“Another odd item, Mrs. Lang wrote of a yellow dog. Campbell says nothing about its color and gave it the name ‘Cu Seang,’ meaning slim or slight dog. Why that change? It is this sort of thing that makes me question any version of any story I read. By the process of writing them down, the tales go through an inevitable filter.”
“I see that pieces of the stories are being lost in the mists of time; seen through a glass darkly,” I despair. Mildly.
Fairy Tale of the Month: January 2021 The King of the Waterfalls – Part Three
“Changing our focus a little,” I say, tamping my pipe, “this story has an element I’ve seen in the tales before, which is what I think of as the ‘foreshadowing women,’ usually the hero’s wife or the woman who will become his wife.”
“I think I know where you’re going, but explain,” Augustus nods.
“In our tale, it is the king’s new wife who warns him not to play the third game with the gruagach. We, the readers/listeners, know immediately, when the king does not listen to her, that he is going to lose the game.”
Augustus grins. “That the man does not listen to his wife might be a universal theme, not just a thing of fairy tales, but we will not go there.”
“Agreed,” I concur. “I don’t like to confess to such things either, but my point is, she, with her warning, foreshadows what is about to happen.”
“Not unlike Ossian’s fairy wife,” says Augustus, “warning him to remain on his horse and not touch the ground of Ireland on his visit home, only to have us learn that the horse’s girth breaks, tumbling Ossian to the earth never to return to Tir na nÓg.”
“I’m thinking also of the three-women-at-the-bottom-of-the-well motif. Among almost all the variants, it is the youngest sister, who will be the hero’s wife by the end and who warns him of his brothers’ deceit. The older brothers’ attempt to kill him follows forthwith.”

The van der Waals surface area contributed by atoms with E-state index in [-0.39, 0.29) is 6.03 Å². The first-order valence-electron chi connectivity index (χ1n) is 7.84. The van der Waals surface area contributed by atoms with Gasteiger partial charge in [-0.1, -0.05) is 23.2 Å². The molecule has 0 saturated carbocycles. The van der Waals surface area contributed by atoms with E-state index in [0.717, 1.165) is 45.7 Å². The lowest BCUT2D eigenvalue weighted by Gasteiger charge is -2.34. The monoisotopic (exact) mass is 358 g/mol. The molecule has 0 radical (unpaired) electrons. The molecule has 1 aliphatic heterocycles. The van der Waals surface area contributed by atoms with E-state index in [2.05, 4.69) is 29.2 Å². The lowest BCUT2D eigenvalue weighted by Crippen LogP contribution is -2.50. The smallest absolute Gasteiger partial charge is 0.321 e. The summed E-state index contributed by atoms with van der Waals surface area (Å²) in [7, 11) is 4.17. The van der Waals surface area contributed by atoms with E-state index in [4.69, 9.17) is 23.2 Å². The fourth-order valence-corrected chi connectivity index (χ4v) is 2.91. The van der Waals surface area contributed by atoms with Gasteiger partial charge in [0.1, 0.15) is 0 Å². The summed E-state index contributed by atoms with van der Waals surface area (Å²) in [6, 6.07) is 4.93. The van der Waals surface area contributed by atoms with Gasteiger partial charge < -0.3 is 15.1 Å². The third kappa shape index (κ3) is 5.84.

Augustus blows a few smoke rings as he contemplates my supposition. “Fairy-tale heroes get a lot of advice. They get advice from parents, wise old women, wise old men, mysterious dwarves, and dark elves, as well as enchanted animals. But you are right; warnings come largely from wives and love interests. I did not recognize that pattern before.”
Augustus’s comment puts me onto another tack. “Advice. Advice is another element, not unlike warnings. Where do we go with that?”
Augustus puffs steadily on his pipe for a while. “There is only good advice in the fairy tales.”
“How’s that?” I ask.
“Look at our story. The king’s wife gives him good advice, always, not that he follows it every time, but nothing she says leads him astray.”
I search my memory. “I have an even better example for your argument, The Golden Bird. In that tale, our hero gets deeper and deeper into trouble when he does not take the fox’s advice. Not until he begins to listen to the fox, does his fortune reverse, and he comes out of trouble, step by step, on the same path on which he descended, but now all to his profit. The fox was never wrong.”
“Sitting here in our smoke-filled room,” Augustus jokes, “I can’t think of a single instance of bad advice given to a hero, or heroine for that matter.”
“Heroines not heeding advice?” I puff thoughtfully.
“I don’t think it happens as often, but there is Snow White and the evil stepmother disguised as a harmless old woman. Snow White does not follow the dwarves’ instructions about strangers.”
“True, but to return to our heroes, does that not leave them without coming up with any good ideas on their own?”
“Unless the story is about them being clever,” Augustus says, gently tapping out his pipe, “and if they are not in some way dealing with a riddle, the heroes’ persona may be brave, strong, and fearless, but concedes to the distaff side the possession of wit. For the stories’ purpose, it is their traditional, fatal flaw. What do you think of Plague’s End?”
“I’ll buy two ounces.”